OLSEN: Absolutely. There’s no chance that the Democrats are going to not impeach him. They’re not interested in finding exculpatory evidence and most, if not all, the members on the committee have already said they think he should be impeached and, you know, you listen to Chairman Schiff’s opening and closing statements and it’s not a question of what we are finding, it’s he’s always concluding with dilenda Trump est, you know. Trump should be destroyed because of what we already know.
So, that’s what I mean by the fix is it’s not a case where this is an inquiry. This is a case where basically it’s the House treating this as the prosecution making its case.
EICHER: And, really, Nancy Pelosi, the Speaker of the House, her mind was changed because back in March she was saying this is not worth it. We need to focus on our agenda—famously—and it really angered a lot of her constituents.
OLSEN: Well, I think there’s two things going. One is that the Democratic voter base has gotten more and more outraged, particularly as Trump in their eyes is the villain who keeps slipping away from their grasp.
But I think there’s also—there is something that did change with the Ukrainian situation, which is there used to be a small but significant number of people who disapproved of Trump but did not want to see him impeached. That number has shrunk dramatically. And consequently the number of people in the Democratic Party who want him impeached and removed is now at a supermajority status—well over 80 percent. And that’s something that you just can’t ignore.
EICHER: OK, final question: I know the 2020 election is still a year out, but to what extent do you think what we’re seeing now will affect what happens then?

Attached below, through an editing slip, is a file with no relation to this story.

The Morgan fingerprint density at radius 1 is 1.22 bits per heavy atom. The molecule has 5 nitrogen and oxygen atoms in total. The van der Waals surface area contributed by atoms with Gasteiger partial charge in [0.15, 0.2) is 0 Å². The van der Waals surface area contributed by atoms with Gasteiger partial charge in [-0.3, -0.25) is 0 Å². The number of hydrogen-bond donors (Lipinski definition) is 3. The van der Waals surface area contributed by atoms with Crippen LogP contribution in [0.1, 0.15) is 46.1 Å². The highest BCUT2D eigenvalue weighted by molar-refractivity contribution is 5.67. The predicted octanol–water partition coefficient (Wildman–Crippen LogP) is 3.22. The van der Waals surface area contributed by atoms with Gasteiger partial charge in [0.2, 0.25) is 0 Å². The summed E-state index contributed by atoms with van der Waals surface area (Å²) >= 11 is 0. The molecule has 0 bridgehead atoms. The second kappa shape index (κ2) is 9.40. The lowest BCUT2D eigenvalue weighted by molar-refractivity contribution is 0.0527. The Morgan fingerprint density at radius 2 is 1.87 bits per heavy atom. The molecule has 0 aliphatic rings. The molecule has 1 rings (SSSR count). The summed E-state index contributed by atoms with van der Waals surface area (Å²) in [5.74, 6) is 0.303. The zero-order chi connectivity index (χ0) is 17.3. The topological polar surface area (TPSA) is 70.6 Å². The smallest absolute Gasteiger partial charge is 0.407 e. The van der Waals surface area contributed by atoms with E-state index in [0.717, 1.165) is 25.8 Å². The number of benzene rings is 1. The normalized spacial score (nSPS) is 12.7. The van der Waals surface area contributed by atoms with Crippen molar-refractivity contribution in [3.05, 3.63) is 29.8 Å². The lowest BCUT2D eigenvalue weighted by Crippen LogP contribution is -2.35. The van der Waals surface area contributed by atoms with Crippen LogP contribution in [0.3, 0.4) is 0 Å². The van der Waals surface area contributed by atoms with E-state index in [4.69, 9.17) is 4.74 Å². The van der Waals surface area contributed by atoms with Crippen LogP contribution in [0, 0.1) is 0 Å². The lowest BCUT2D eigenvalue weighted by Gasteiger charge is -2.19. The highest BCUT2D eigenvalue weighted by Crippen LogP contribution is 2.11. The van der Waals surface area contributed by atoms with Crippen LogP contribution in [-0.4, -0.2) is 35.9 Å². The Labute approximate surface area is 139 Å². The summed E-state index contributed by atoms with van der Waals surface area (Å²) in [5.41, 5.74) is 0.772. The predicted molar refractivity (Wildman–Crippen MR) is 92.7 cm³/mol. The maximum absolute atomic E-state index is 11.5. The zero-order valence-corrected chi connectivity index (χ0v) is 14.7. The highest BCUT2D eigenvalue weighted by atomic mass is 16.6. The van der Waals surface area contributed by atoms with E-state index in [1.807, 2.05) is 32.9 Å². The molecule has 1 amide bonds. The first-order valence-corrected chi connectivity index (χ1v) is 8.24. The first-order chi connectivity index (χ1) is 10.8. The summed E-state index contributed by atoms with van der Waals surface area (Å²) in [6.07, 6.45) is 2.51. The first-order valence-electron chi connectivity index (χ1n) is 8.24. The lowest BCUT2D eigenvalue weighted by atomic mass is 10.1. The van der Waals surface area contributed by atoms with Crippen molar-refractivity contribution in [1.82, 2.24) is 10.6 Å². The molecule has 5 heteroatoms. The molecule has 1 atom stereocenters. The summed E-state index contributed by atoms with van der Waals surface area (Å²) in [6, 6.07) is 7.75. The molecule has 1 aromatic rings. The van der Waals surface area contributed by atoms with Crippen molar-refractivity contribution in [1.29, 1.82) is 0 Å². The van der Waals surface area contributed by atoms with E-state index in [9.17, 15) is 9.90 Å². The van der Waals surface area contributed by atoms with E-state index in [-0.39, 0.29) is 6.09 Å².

OLSEN: You know, I think it’s all going to have a small effect. But a lot of this is being seen through the eyes of already pre-formed opinions about Trump. And so consequently, the effect is going to be relatively tiny. It’s not to say it’ll be nothing, but for the same reason that I don’t think minds are going to be terribly changed a whole lot.
It’s because this is not so different from what we’ve been hearing. We’ve been hearing about impeachment for three years. We’ve been hearing about Trump is a crook. We’ve been hearing about Trump has a temper. Trump is this, Trump is that. And this is an elaboration on that theme rather than a change of theme. And, consequently, what happens, I think, is likely to be tiny. Unless a Senate trial produces evidence that has not been unearthed. And don’t hold assume that it won’t, because it’ll be the first time Republicans control the process.
EICHER: Henry Olsen is a senior fellow at the Ethics and Public Policy Center. Henry, thank you for your time.
OLSEN: Thank you.
NICK EICHER: Coming up next on The World and Everything in It: World Tour with Africa correspondent Onize Ohikere.